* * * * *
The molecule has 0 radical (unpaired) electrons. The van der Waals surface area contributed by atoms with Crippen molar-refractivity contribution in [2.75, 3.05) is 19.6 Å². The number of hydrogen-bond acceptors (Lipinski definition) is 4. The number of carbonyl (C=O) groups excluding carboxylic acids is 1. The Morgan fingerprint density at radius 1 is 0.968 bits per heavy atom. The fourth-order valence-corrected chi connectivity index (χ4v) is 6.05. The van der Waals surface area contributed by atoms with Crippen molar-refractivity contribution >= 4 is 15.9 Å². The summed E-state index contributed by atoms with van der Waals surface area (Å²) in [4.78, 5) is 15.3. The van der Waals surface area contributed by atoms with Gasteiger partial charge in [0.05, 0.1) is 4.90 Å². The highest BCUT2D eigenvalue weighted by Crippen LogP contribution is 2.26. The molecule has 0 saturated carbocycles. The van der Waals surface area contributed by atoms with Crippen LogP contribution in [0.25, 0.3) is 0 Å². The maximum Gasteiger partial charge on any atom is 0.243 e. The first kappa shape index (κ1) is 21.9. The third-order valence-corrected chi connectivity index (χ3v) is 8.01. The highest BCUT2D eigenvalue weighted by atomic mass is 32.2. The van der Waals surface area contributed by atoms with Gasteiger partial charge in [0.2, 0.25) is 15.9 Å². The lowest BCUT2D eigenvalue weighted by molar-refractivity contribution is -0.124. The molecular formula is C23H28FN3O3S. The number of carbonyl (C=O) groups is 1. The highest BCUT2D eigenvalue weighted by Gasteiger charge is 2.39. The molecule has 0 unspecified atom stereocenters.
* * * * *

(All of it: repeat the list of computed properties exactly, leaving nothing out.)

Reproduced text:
The molecule has 0 radical (unpaired) electrons. The van der Waals surface area contributed by atoms with Crippen molar-refractivity contribution in [2.75, 3.05) is 19.6 Å². The number of hydrogen-bond acceptors (Lipinski definition) is 4. The number of carbonyl (C=O) groups excluding carboxylic acids is 1. The Morgan fingerprint density at radius 1 is 0.968 bits per heavy atom. The fourth-order valence-corrected chi connectivity index (χ4v) is 6.05. The van der Waals surface area contributed by atoms with Crippen molar-refractivity contribution >= 4 is 15.9 Å². The summed E-state index contributed by atoms with van der Waals surface area (Å²) in [4.78, 5) is 15.3. The van der Waals surface area contributed by atoms with Gasteiger partial charge in [0.05, 0.1) is 4.90 Å². The highest BCUT2D eigenvalue weighted by Crippen LogP contribution is 2.26. The molecule has 0 saturated carbocycles. The van der Waals surface area contributed by atoms with Crippen LogP contribution in [0.25, 0.3) is 0 Å². The maximum Gasteiger partial charge on any atom is 0.243 e. The first kappa shape index (κ1) is 21.9. The third-order valence-corrected chi connectivity index (χ3v) is 8.01. The highest BCUT2D eigenvalue weighted by atomic mass is 32.2. The van der Waals surface area contributed by atoms with Gasteiger partial charge in [0.2, 0.25) is 15.9 Å². The lowest BCUT2D eigenvalue weighted by molar-refractivity contribution is -0.124. The molecular formula is C23H28FN3O3S. The number of carbonyl (C=O) groups is 1. The highest BCUT2D eigenvalue weighted by Gasteiger charge is 2.39. The molecule has 0 unspecified atom stereocenters.